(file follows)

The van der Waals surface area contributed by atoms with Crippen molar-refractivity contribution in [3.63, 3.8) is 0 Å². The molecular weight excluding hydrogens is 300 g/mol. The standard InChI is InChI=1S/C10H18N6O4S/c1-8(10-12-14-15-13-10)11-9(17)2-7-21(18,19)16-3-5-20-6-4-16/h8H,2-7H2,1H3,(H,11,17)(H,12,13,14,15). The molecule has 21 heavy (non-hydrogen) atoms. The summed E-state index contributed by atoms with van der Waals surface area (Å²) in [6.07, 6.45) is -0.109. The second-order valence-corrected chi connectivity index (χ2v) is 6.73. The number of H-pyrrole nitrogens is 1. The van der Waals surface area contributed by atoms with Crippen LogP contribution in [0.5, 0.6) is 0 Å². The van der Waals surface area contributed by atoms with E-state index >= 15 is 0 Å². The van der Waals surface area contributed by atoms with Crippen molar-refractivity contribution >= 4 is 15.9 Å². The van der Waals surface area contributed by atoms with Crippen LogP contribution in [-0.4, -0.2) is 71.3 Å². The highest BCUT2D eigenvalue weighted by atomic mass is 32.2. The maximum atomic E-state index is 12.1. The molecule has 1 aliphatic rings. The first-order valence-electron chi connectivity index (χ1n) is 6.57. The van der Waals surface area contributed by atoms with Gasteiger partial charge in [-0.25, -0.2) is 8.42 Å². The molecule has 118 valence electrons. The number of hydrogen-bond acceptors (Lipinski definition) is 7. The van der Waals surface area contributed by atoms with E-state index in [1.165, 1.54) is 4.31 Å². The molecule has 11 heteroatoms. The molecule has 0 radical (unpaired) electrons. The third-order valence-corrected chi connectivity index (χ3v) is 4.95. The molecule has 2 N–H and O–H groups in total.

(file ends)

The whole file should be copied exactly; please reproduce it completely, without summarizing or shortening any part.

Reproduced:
The van der Waals surface area contributed by atoms with Crippen molar-refractivity contribution in [3.63, 3.8) is 0 Å². The molecular weight excluding hydrogens is 300 g/mol. The standard InChI is InChI=1S/C10H18N6O4S/c1-8(10-12-14-15-13-10)11-9(17)2-7-21(18,19)16-3-5-20-6-4-16/h8H,2-7H2,1H3,(H,11,17)(H,12,13,14,15). The molecule has 21 heavy (non-hydrogen) atoms. The summed E-state index contributed by atoms with van der Waals surface area (Å²) in [6.07, 6.45) is -0.109. The second-order valence-corrected chi connectivity index (χ2v) is 6.73. The number of H-pyrrole nitrogens is 1. The van der Waals surface area contributed by atoms with Crippen LogP contribution in [0.5, 0.6) is 0 Å². The van der Waals surface area contributed by atoms with E-state index >= 15 is 0 Å². The van der Waals surface area contributed by atoms with Crippen molar-refractivity contribution >= 4 is 15.9 Å². The van der Waals surface area contributed by atoms with Crippen LogP contribution in [-0.4, -0.2) is 71.3 Å². The highest BCUT2D eigenvalue weighted by atomic mass is 32.2. The maximum atomic E-state index is 12.1. The molecule has 1 aliphatic rings. The first-order valence-electron chi connectivity index (χ1n) is 6.57. The van der Waals surface area contributed by atoms with Gasteiger partial charge in [-0.25, -0.2) is 8.42 Å². The molecule has 118 valence electrons. The number of hydrogen-bond acceptors (Lipinski definition) is 7. The van der Waals surface area contributed by atoms with E-state index in [1.165, 1.54) is 4.31 Å². The molecule has 11 heteroatoms. The molecule has 0 radical (unpaired) electrons. The third-order valence-corrected chi connectivity index (χ3v) is 4.95. The molecule has 2 N–H and O–H groups in total.